An elite battalion works at ‘mowing the lawn’ in Samaria

IDF breaking up terrorist cells on regular basis; Overnight raids focus on busting illegal gun workshops.

AN IDF soldier patrols in Tzurif, near Hebron, last week. (photo credit: REUTERS)
AN IDF soldier patrols in Tzurif, near Hebron, last week.
(photo credit: REUTERS)
In the dark of night in the steep hills of the northern West Bank, units from the elite Nahal Reconnaissance Battalion moved in, entering a Palestinian village early on Wednesday to make another counter-terrorism arrest.
Operating under the command of the IDF’s Samaria Brigade, the units arrested a Hamas-affiliated suspect after receiving intelligence that he had been recruiting operatives to form a cell of terrorist gunmen.
The suspect was in possession of cash from an overseas source, allegedly for the purchase of arms.
“We have to continuously mow the lawn, and target terrorists that raise their heads,” a senior source highly familiar with this activity told The Jerusalem Post on Wednesday.
Other reasons for nighttime arrests include nabbing suspected rioters and visiting the homes of suspected future lone attackers, to warn them and their relatives against terrorism.
For a host of reasons, it appears that the ‘lawn’ in this part of the West Bank is growing more slowly than in the past, and the army finds itself having to make fewer arrests.
“On an average of one evening a week, we do not have to make arrests at all. That’s a tangible decrease from what we had to do a few months ago,” the source said.
There are also fewer clashes between Palestinians and Israelis from the settlements in this area, and confrontations between Palestinian youths and security forces have also decreased in scope considerably. A relative calm has descended on this corner of Samaria between Nablus and Tulkarm, where settlements like Shavei Shomron and Yitzhar are located. The officer warned, however, that violence could break out again.
“Once, we had hundreds of rioters every week in certain areas. Now, a few teenagers throw rocks on Friday and go home,” he said.
The situation was very different last year, when disturbances in places like Nablus were frequent and violent, and when the area saw a number of lone attackers attempt to kill soldiers. Today, the officer said, the violence has shifted south, to the greater Hebron region.
“We disrupt cells of gunmen on a regular basis,” he said.
“Before it strikes, a shooting cell prepares itself, and surveys the area, looking for escape routes. We have set up checkpoints, and place vehicles and soldiers along central routes and junctions, to make it clear to them that their escape routes are not viable,” he said.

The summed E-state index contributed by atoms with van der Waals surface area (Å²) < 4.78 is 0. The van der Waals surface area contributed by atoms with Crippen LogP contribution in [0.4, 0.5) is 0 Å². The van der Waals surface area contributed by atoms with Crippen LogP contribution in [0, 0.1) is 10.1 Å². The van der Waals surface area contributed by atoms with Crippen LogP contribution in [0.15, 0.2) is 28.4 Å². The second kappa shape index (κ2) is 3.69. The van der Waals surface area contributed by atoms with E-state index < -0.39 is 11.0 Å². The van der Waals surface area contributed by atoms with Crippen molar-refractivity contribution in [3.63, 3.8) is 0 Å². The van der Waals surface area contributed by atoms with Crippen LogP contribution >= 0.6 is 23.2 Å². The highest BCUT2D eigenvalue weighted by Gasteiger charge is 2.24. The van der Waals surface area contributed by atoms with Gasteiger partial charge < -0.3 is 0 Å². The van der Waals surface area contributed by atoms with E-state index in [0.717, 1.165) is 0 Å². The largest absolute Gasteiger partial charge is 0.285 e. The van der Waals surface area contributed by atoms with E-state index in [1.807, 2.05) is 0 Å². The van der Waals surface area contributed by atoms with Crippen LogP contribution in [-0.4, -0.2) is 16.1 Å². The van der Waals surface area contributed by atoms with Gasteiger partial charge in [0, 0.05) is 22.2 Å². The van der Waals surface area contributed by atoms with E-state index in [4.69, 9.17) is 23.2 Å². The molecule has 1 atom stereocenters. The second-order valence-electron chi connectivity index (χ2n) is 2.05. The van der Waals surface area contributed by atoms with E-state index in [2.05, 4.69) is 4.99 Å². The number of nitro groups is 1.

“The cells try to attack in areas where there is less military. Based on a study of our area’s history, we found our vulnerable points, and beefed up our presence,” the source said.
“A cell does not wish to commit suicide. It wants to leave the area after an attack,” he said.
This is in stark contrast to lone wolf terrorists, who are often suicidal people with problematic family background, the officer said.
Last week, a barber from Nablus tried to stab soldiers at the Hawara checkpoint before being shot. The initial bullet wounds did not stop him, the source said, and the attacker got up to try to attack again, before being shot dead.
“We see not only see religious jihadist markers in the profiles of lone attackers. There are many other things, like mental distress. They want to die.
If they can do it through an attack, and ‘contribute to their people,’ they will try. Our forces are trained for this. We know the threat. We train often in Krav Maga [an Israeli self-defense technique]. If we can neutralize attackers without shooting them, all the better.
There has been a big improvement in how we deal with lone attackers,” the officer said.
With the current calm in place, security forces in the area focus on securing roads, and nightly counter-terrorism raids. But one challenge remains at the top of their priority: raids to track down weapons and gun-making workshops.
“We are waging a war on arms here, and shutting down workshops,” the source said.
Recent intelligence on the latest attacks show that terrorists are turning to locally produced firearms, since an M-16 costs NIS 60,000 in Nablus’s black market, and a micro-Tavor costs NIS 110,000.
“The high price is a good sign. It shows the IDF is working night and day to seize weapons,” the source said.
“We can’t rest. New weapons workshops are popping up all the time.”